A day at the race track with flat-six power brings back fond memories
Many of you will remember David Heynes, who died three years ago racing his Lotus 15 at Silverstone. There was a little comfort derived from knowing he was doing what he loved and, it would appear, crashed because he died rather than the other way around, but not much. For a man as young (56), fit and fun as David, everyone lucky enough to know him had every right to feel appallingly robbed. Happily most will remember him for driving an Aston DB4 very quickly and usually at lurid angles, with almost other-worldly car control.
But I remember him for a different reason: he was the man who introduced me to the Porsche 911 Turbo. I was about 12 at the time, and he was in business with my father. Quite how I wound up next to him in a Turbo or why he decided to enter a motorway slip road on full opposite lock has long since fled my mind, I just remember being awfully glad that he had. That Turbo – a 3-litre, four-speed original – could have been made for him. It was brutally fast and required an iron will and a sublime talent before it would give its best; but driven by the right man, it was unapproachably exciting. And that was just from the passenger seat.
It’s been more than 30 years since that first-generation Turbo, and while its engine has grown by barely half a litre, its output has risen by 200bhp to 479bhp. And while it now has four-wheel drive and electronic stability control, it is no blunt instrument.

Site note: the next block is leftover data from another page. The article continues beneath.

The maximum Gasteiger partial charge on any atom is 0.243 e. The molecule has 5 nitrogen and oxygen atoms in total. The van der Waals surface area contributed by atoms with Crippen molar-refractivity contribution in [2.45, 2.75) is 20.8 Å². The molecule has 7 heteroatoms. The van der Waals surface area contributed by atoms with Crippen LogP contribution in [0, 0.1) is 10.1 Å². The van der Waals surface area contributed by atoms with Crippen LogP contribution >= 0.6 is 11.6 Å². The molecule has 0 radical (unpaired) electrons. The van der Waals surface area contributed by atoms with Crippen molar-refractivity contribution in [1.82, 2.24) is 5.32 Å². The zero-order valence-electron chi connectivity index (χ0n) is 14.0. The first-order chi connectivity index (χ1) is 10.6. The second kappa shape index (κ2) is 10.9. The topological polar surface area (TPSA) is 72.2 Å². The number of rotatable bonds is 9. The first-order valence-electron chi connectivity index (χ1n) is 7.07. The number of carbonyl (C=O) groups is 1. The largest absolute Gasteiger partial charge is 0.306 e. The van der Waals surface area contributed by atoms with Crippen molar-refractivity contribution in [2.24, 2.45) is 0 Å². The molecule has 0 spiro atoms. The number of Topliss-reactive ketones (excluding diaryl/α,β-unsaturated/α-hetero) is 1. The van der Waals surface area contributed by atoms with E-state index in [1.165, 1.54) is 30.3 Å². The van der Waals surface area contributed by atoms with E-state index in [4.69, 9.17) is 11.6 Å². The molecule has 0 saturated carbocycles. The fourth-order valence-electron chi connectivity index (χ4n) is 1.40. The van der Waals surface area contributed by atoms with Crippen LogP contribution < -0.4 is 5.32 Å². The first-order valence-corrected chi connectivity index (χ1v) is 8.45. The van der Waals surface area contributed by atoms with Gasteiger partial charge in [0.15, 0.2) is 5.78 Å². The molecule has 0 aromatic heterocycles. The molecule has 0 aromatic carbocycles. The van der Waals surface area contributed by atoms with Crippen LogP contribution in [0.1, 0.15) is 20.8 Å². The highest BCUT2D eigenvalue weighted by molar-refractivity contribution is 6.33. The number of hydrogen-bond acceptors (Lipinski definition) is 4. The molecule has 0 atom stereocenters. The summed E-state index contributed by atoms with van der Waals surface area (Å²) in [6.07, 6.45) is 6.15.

I know this because I spent a day last week driving one around Oulton Park. Race tracks have an uncanny ability to make almost any road car appear impotent and unwieldy – but not this one. First time out, as I accelerated out of Cascades, I was sufficiently shocked by the available thrust to realise it was time to reprogramme my brain, sharpen my focus and get serious. This was not a car you could simply climb aboard and drive quickly, this was a car that needed learning.
And, despite my day job being to test every important new car, I was still astonished by how quick it was (it hits 60mph from rest in 3.6sec) and, once you’d turned the stability systems off, how much commitment it still needed. Grip levels were predictably prodigious but, with 457lb ft of torque, surprisingly easy to overwhelm as it accelerated away from the apex. It would then, and despite its all-wheel-drive hardware, powerslide all the way to the exit.
I was so busy feeling the bite of its brakes, the response of its steering and, above all, its comical ability to accrue speed, that I almost forgot that this was also a civilised road car that will spend much more time on clogged city streets than empty race tracks. It’s not faultless: the ABS was often fooled by Oulton’s bumps and undulations and the rev-limiter cuts in savagely and rather early, but what 911 ever was? All that mattered to me is that the spirit born the day Porsche decided to stick one of those newfangled turbo things on its flat-six motor is as alive and strong today as it was more than 30 years ago. David, you’d have loved it.